Lecture2 - General Physics(PHY 2130 Lecture II Lecture II...

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Unformatted text preview: General Physics (PHY 2130) Lecture II Lecture II • Math review (vectors cont.) • Motion in one dimension Position and displacement Velocity average instantaneous Acceleration motion with constant acceleration • Motion in two dimensions Lightning Review Lightning Review Last lecture: 1. Math review: trigonometry 2. Math review: vectors, vector addition Note: magnitudes do not add unless vectors point in the same direction 1. Physics introduction: units, measurements, etc. someone’s pulse for 10 sec instead of a minute? Review Problem: How many beats would you detect if you take Hint: Normal heartbeat rate is 60 beats/minute. Components of a Vector Components of a Vector ► A component is a part ► It is useful to use rectangular components ► Vector A is now a sum of its These are the projections of the vector along the x­ and y­axes components: A = Ax + Ay Ax Ay What are and ? The components are the legs of the right triangle whose hypotenuse is A Ay 2 2 −1 A = A x + A y and θ = tan Ax ► The x­component of a vector is the projection along the x­axis ► Components of a Vector Components of a Vector Ax = A cosθ The y­component of a vector is the projection along the y­axis ► Ay Ay = A sin θ ► Then, A = Ax + Ay Notes About Components Notes About Components ► The previous equations are valid only if θ is measured with respect to the x­axis ► The components can be positive or negative and will have the same units as the original vector Example 1 A golfer takes two putts to get his ball into the hole once he is on the green. The first putt displaces the ball 6.00 m east, and the second, 5.40 m south. What displacement would have been needed to get the ball into the hole on the first putt? Given: ∆ x1= 6.00 m (east) ∆ x2= 5.40 m (south) Solution: 1. Note right triangle, use Pythagorean theorem 6.00 m 5.40 m R = ( 6.00 m ) + ( 5.40 m ) = 8.07 m 2 2 Find: R = ? 2. Find angle: 5.40 m −1 ° θ = tan −1 = tan ( 0.900) = 42.0 6.00 m What Components Are Good For: What Components Are Good For: Adding Vectors Algebraically ► Choose a coordinate system and sketch the ► Find the x­ and y­components of all the vectors ► Add all the x­components vectors v1, v2, … This gives Rx: Rx = ∑ v x Ry = ∑ v y ► Add all the y­components Magnitudes of vectors pointing in the same direction can be added to find the resultant! This gives Ry: Adding Vectors Algebraically (cont.) Adding Vectors Algebraically (cont.) ► Use the Pythagorean Theorem to find the magnitude of the Resultant: R = R2 + R2 x y ► Use the inverse tangent function to find the direction of R: θ = tan −1 Ry Rx IV. Motion in One Dimension Dynamics Dynamics ► The branch of physics involving the motion of an object and the relationship between that motion and other physics concepts In kinematics, you are interested in the description of motion Not concerned with the cause of the motion ► Kinematics is a part of dynamics Position and Displacement Position and Displacement ► Position is defined in terms A of a frame of reference Frame A: x >0 and x >0 B y’ i O’ f x’ Position and Displacement Position and Displacement ► Position is defined in terms of a frame of reference One dimensional, so generally the x­ or y­axis ► Displacement measures the change in position Represented as ∆ x (if horizontal) or ∆ y (if vertical) Vector quantity (i.e. needs directional information) indicate direction for one­ dimensional motion Units SI CGS US Cust Meters (m) Centimeters (cm) Feet (ft) ► + or ­ is generally sufficient to Displacement Displacement measures Displacement represented as ∆ x or ∆ y the change in position ∆x1 = x f − xi = 80 m − 10 m = + 70 m ∆x2 = x f − xi = 20 m − 80 m = − 60 m Distance or Displacement? Distance or Displacement? ► Distance may be, but is not necessarily, the magnitude of the displacement Displacement (yellow line) Distance (blue line) Position­time graphs Position­time graphs Note: position-time graph is not necessarily a straight line, even though the motion is along x-direction ConcepTest 1 ConcepTest 1 An object (say, car) goes from one point in space to another. After it arrives to its destination, its displacement is 1. 2. 3. 4. 5. either greater than or equal to always greater than always equal to either smaller or equal to either smaller or larger than the distance it traveled. Please fill your answer as question 1 of General Purpose Answer Sheet ConcepTest 1 ConcepTest 1 An object (say, car) goes from one point in space to another. After it arrives to its destination, its displacement is 1. 2. 3. 4. 5. either greater than or equal to always greater than always equal to either smaller or equal to either smaller or larger than the distance it traveled. Please fill your answer as question 2 of General Purpose Answer Sheet ConcepTest 1 (answer) ConcepTest 1 (answer) An object (say, car) goes from one point in space to another. After it arrives to its destination, its displacement is 1. 2. 3. 4. 5. either greater than or equal to always greater than always equal to either smaller or equal to either smaller or larger than the distance it traveled. Note: displacement is a vector from the final to initial points, distance is total path traversed Average Velocity Average Velocity ► It takes time for an object to undergo a displacement ► The average velocity is rate at which the displacement occurs vaverage ∆x x f − xi = = ∆t ∆t ► Direction will be the same as the direction of the displacement (∆ t is always positive) More About Average Velocity More About Average Velocity ► Units of velocity: Units SI CGS US Customary Meters per second (m/s) Centimeters per second (cm/s) Feet per second (ft/s) ► Note: other units may be given in a problem, but generally will need to be converted to these Example: Example: Suppose that in both cases truck covers the distance in 10 seconds: ∆x1 + 70m v1 average = = ∆t 10s = +7m s ∆x2 − 60m v2 average = = ∆t 10 s = −6m s Speed Speed ► Speed is a scalar quantity (no information about sign/direction is need) ► Speed is the magnitude of the velocity same units as velocity Average speed = total distance / total time Graphical Interpretation of Average Velocity Graphical Interpretation of Average Velocity ► Velocity can be determined from a position­ time graph vaverage ∆x + 40m = = ∆t 3 .0 s = + 13 m s ► Average velocity equals the slope of the line joining the initial and final positions Instantaneous Velocity Instantaneous Velocity ► Instantaneous velocity is defined as the limit of the average velocity as the time interval becomes infinitesimally short, or as the time interval approaches zero vinst x f − xi ∆x = lim = lim ∆t →0 ∆t ∆t →0 ∆t ► The instantaneous velocity indicates what is happening at every point of time Uniform Velocity Uniform Velocity ► Uniformvelocity is constant velocity ► The instantaneous velocities are always the same All the instantaneous velocities will also equal the average velocity Graphical Interpretation of Instantaneous Graphical Interpretation of Instantaneous Velocity ► Instantaneous velocity is the slope of the tangent to the curve at the time of interest ► The instantaneous speed is the magnitude of the instantaneous velocity Average vs Instantaneous Velocity Average vs Instantaneous Velocity Average velocity Instantaneous velocity Let’s watch the movie! Let’s watch the movie! ConcepTest 2 ConcepTest 2 The graph shows position as a function of time for two trains running on parallel tracks. Which of the following is true: 1. 2. 3. 4. 5. at time tB both trains have the same velocity both trains speed up all the time both trains have the same velocity at some time before tB train A is longer than train B all of the above statements are true A B position tB time Please fill your answer as question 3 of General Purpose Answer Sheet ConcepTest 2 ConcepTest 2 The graph shows position as a function of time for two trains running on parallel tracks. Which of the following is true: 1. 2. 3. 4. 5. at time tB both trains have the same velocity both trains speed up all the time both trains have the same velocity at some time before tB train A is longer than train B all of the above statements are true A B position tB time Please fill your answer as question 4 of General Purpose Answer Sheet ConcepTest 2 (answer) ConcepTest 2 (answer) The graph shows position as a function of time for two trains running on parallel tracks. Which of the following is true: 1. 2. 3. 4. 5. at time tB both trains have the same velocity both trains speed up all the time both trains have the same velocity at some time before tB train A is longer than train B all of the above statements are true A B position Note: the slope of curve B is parallel to line A at some point t< tB tB time Average Acceleration Average Acceleration ► Changing velocity (non­uniform) means an acceleration is present ► Average acceleration is the rate of change of the velocity aaverage ∆v v f − vi = = ∆t ∆t ► Average acceleration is a vector quantity (i.e. described by both magnitude and direction) Average Acceleration Average Acceleration ► When the sign of the velocity and the acceleration are the same (either positive or negative), then the speed is increasing ► When the sign of the velocity and the acceleration are opposite, the speed is decreasing Units SI CGS US Customary Meters per second squared (m/s2) Centimeters per second squared (cm/s2) Feet per second squared (ft/s2) Instantaneous and Uniform Instantaneous and Uniform Acceleration ► Instantaneous acceleration is the limit of the average acceleration as the time interval goes to zero ainst v f − vi ∆v = lim = lim ∆t →0 ∆t ∆t →0 ∆t ► When the instantaneous accelerations are always the same, the acceleration will be uniform The instantaneous accelerations will all be equal to the average acceleration Graphical Interpretation of Graphical Interpretation of Acceleration ► Average acceleration is the slope of the line connecting the initial and final velocities on a velocity­time graph ► Instantaneous acceleration is the slope of the tangent to the curve of the velocity­time graph Example 1: Motion Diagrams Example 1: Motion Diagrams ► Uniform velocity (shown by red arrows maintaining the same size) ► Acceleration equals zero Example 2: Example 2: ► ► ► Velocity and acceleration are in the same direction Acceleration is uniform (blue arrows maintain the same length) Velocity is increasing (red arrows are getting longer) Example 3: Example 3: ► ► ► Acceleration and velocity are in opposite directions Acceleration is uniform (blue arrows maintain the same length) Velocity is decreasing (red arrows are getting shorter) Let’s watch the movie! Let’s watch the movie! One­dimensional Motion With Constant One­dimensional Motion With Constant Acceleration ► a=a If acceleration is uniform (i.e. ): v f − vo f 0 a= = thus: t −t t v f − vo v f = vo + at Shows velocity as a function of acceleration and time One­dimensional Motion With Constant One­dimensional Motion With Constant Acceleration ► Used in situations with uniform acceleration v f = vo + at vo + v f ∆x = vaveraget = 2 t Velocity changes uniformly!!! 12 ∆x = vot + at 2 2 v 2 = vo + 2a∆x f Notes on the equations Notes on the equations ∆x = vaverage ► Gives displacement as a function of velocity and time vo + v f t = t 2 12 ∆x = vot + at 2 ► Gives displacement as a function of time, velocity and acceleration 2 v 2 = vo + 2a∆x f ► Gives velocity as a function of acceleration and displacement Summary of kinematic equations Summary of kinematic equations Free Fall Free Fall ► All objects moving under the influence of only gravity are said to be in free fall ► All objects falling near the earth’s surface fall with a constant acceleration ► This acceleration is called the acceleration due to gravity, and indicated by g Acceleration due to Gravity Acceleration due to Gravity ► Symbolized by g ► g = 9.8 m/s² (can use g = 10 m/s² for estimates) ► g is always directed downward toward the center of the earth Free Fall ­­ an Object Dropped Free Fall ­­ an Object Dropped ► Initial velocity is zero y ► Frame: let up be positive ► Use the kinematic equations Generally use y instead of x since vertical x vo= 0 a=g 12 ∆y = at 2 a = −9.8 m s 2 Free Fall ­­ an Object Thrown Free Fall ­­ an Object Thrown Downward ► a = g With upward being positive, acceleration will be negative, g = ­9.8 m/s² With upward being positive, initial velocity will be negative ► Initial velocity ≠ 0 Free Fall ­­ object thrown upward Free Fall ­­ object thrown upward ► Initial velocity is upward, so positive ► The instantaneous velocity at the maximum height is zero ► a = g everywhere in the motion v=0 g is always downward, negative Thrown upward Thrown upward ► The motion may be symmetrical then tup = tdown then vf = ­vo ► The motion may not be symmetrical Break the motion into various parts ►generally up and down Non­symmetrical Non­symmetrical Free Fall ► Need to divide the motion into segments ► Possibilities include Upward and downward portions The symmetrical portion back to the release point and then the non­ symmetrical portion Combination Motions Combination Motions ConcepTest 3 ConcepTest 3 A person standing at the edge of a cliff throws one ball straight up and another ball straight down at the same initial speed. Neglecting air resistance, the ball to hit ground below the cliff with greater speed is the one initially thrown 1. upward 2. downward 3. neither – they both hit at the same speed Please fill your answer as question 5 of General Purpose Answer Sheet ConcepTest 3 ConcepTest 3 A person standing at the edge of a cliff throws one ball straight up and another ball straight down at the same initial speed. Neglecting air resistance, the ball to hit ground below the cliff with greater speed is the one initially thrown 1. upward 2. downward 3. neither – they both hit at the same speed Please fill your answer as question 6 of General Purpose Answer Sheet ConcepTest 3 (answer) ConcepTest 3 (answer) A person standing at the edge of a cliff throws one ball straight up and another ball straight down at the same initial speed. Neglecting air resistance, the ball to hit ground below the cliff with greater speed is the one initially thrown 1. upward 2. downward 3. neither – they both hit at the same speed Note: upon the descent, the velocity of an object thrown straight up with an initial velocity v is exactly –v when it passes the point at which it was first released. ConcepTest 3 (answer) ConcepTest 3 (answer) A person standing at the edge of a cliff throws one ball straight up and another ball straight down at the same initial speed. Neglecting air resistance, the ball to hit ground below the cliff with greater speed is the one initially thrown 1. upward 2. downward 3. neither – they both hit at the same speed Note: upon the descent, the velocity of an object thrown straight up with an initial velocity v is exactly –v when it passes the point at which it was first released. Fun QuickLab: Reaction time Fun QuickLab: Reaction time 12 d = g t , g = 9.8 m s 2 2 2d t= g ...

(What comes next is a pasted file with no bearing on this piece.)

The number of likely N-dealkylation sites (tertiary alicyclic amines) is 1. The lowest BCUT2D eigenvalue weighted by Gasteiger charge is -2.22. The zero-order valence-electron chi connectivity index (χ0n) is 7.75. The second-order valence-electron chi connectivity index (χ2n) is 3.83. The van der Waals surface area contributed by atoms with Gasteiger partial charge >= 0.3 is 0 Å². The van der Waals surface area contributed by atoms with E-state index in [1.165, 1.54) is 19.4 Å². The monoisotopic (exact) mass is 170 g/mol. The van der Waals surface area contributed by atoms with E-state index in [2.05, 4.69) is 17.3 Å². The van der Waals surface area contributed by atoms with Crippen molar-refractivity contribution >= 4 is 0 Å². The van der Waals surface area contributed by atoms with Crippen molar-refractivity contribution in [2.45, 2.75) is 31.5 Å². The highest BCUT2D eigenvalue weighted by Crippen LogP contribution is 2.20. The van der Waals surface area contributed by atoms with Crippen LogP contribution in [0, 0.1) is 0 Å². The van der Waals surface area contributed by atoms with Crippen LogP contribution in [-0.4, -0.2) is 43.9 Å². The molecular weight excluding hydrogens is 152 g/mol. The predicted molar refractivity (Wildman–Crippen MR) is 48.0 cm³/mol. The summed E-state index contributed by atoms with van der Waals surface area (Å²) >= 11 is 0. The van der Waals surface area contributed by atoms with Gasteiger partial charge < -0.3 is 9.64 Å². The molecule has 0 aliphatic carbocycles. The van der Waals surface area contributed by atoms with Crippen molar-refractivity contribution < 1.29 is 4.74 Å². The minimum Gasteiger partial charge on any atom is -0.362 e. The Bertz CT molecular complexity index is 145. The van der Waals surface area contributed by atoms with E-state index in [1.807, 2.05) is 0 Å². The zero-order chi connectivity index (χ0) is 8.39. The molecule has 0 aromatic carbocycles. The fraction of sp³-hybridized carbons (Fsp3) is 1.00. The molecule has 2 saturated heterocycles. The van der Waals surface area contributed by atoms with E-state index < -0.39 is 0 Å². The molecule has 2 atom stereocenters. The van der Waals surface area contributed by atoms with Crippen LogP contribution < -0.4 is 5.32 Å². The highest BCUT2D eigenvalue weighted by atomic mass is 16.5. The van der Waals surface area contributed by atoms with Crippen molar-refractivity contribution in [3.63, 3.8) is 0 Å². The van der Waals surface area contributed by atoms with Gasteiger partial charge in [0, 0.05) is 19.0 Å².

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This note was uploaded on 04/12/2011 for the course PHYS 2130 taught by Professor Petrov during the Spring '11 term at Wayne State University.